Saturday, November 14, 2015

Unexplained Photos

Back in September, I went out for a short hike at the Wetlands Park one Saturday afternoon and took a few pictures. Nothing out of the ordinary, just pleasant afternoon outdoors. I didn’t download the pics until a week later, on the following Sunday. It was only then that I discovered two photos on the camera that I did not take. Both are blurry and I’m not sure what they are of; but I for sure did not take these pictures.

How am I s sure that I didn’t? Because they were both taken at 10:35 p.m. that night. At that time the camera was inside its protective case and I was the only one in the house that night. As I already said, I didn’t even review or download the pics from that afternoon until the next Sunday; the camera was not even taken out of the case after I returned home earlier that day.

Here is the first pic:



And here are its properties and details:




Here is the second:



And here are its properties and details:





What jumps out at me is that they were taken only about 30 seconds apart, but with different settings. On the first one, the flash did not fire and it was exposed for 2.5 seconds, whereas the second one, taken only seconds later, the flash did fire and it was exposed for 1/60 second.


I have no explanation for these photos. I have not before nor since had any technical issues, malfunctions, or even paranormal activity with this camera (Nikon D3200). Very strange.





Photography Prints

Friday, October 2, 2015

Cemetery and Mausoleum Night Shots

A few weeks ago, I decided to take my camera out one night and see if I could get some good shots in a nearby cemetery. I enjoy walking through cemeteries at night; there is a peacefulness and quiet that you just don’t find anywhere else, at least not without leaving the city.

I ended up parking next to a fairly large mausoleum that I had never explored before, so I checked it out. Most of it was outdoor, but there was an interior that looked like a small chapel on the bottom floor. The doors were already locked for the night, so I was not able to go in. There was a second floor as well, but I couldn’t tell what was in there. As you can see in the video to your left, there was a nice fountain at the far end of the mausoleum; the water from it echoed through building and made it sound like it was raining—a very nice touch.

Besides the mausoleum, the rest of the grounds were well kept and pretty standard cemetery look. I walked around a little, but didn’t go too far away from the building. I ended up doing a big circle around the mausoleum and ending up back where I started.

This is my favorite pic from the night. That is the mausoleum form the backside view.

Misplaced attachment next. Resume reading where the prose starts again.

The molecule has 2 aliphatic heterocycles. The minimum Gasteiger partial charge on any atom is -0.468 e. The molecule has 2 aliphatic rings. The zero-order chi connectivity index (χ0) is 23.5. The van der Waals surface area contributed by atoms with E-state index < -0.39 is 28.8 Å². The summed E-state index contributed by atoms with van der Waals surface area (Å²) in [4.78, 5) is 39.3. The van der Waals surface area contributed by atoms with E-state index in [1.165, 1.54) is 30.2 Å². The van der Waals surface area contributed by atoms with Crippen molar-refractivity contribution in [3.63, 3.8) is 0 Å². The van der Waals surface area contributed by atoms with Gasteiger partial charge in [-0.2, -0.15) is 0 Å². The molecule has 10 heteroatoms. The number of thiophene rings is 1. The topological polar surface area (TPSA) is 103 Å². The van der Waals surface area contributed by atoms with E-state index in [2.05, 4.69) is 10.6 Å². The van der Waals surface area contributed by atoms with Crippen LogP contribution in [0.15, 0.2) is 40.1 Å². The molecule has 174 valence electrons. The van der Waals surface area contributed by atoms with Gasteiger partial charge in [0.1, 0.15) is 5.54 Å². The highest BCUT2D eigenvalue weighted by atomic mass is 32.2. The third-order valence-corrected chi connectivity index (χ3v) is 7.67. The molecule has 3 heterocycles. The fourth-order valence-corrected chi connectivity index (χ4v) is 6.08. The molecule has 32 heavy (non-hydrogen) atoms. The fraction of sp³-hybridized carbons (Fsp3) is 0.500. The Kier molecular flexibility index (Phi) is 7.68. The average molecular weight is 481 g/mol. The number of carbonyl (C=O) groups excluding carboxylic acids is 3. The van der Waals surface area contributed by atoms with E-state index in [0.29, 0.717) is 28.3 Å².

An overview of the cemetery grounds.
A different side of the Mausoleum.

However, as I circled back, I saw something. It looked like someone was sitting on a bench beside a grave just out of sight; I could only see the silhouette. I froze for a moment, but heard nothing and saw no movement. I already had my camera set for a slower shutter speed, so I steadied it on the partially open tripod and took a discrete picture to see what was there. It turned out to be nothing more than a large vase built into the bench. I’ll admit that I was quite relieved to see that on the view finder.

In the dark that vase looks a lot less like vase and more like someone sitting on the bench. Despite how the pic looks, it was almost completely dark besides the lights on the graves.


Besides that small scare, the night was relaxing and helped take my mind off of everything else—in other words exactly what I was looking for there. I left feeling a lot better than I did going in and got a few good pics and short video as well. 

A stylized picture of the fountain at the mausoleum.
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Wednesday, September 23, 2015

Haunted Flood Tunnels on Sandhill and Charleston


Legend has it that, when passing through the flood tunnels between Charleston Blvd and Sahara Avenue on Sandhill Road in Las Vegas, you can hear the ghostly whisperings of a long dead couple within them. The couple, according the story, was driving down Olive Street and crashed into the construction debris from when the tunnels were being built. Their bodies were not found until hours later.

The spot has long been a local legend, so I decided to check it out on night. Due to the spiked fence, I did not get to walk into the tunnels. From where I could observe, I did not hear any ethereal whispering and nothing out of the normal occurred during my time there. I took a short video and a few pictures though.


These are the infamous flood tunnels. They look more haunted like this though:



Close up of the tunnels. They look to be about three feet in height.
I got a lot of “orbs” in the pics taken around this area; however, I do not think they are anything paranormal. The orbs are likely dust reflected off the flash from the camera. They do not appear in any taken without flash.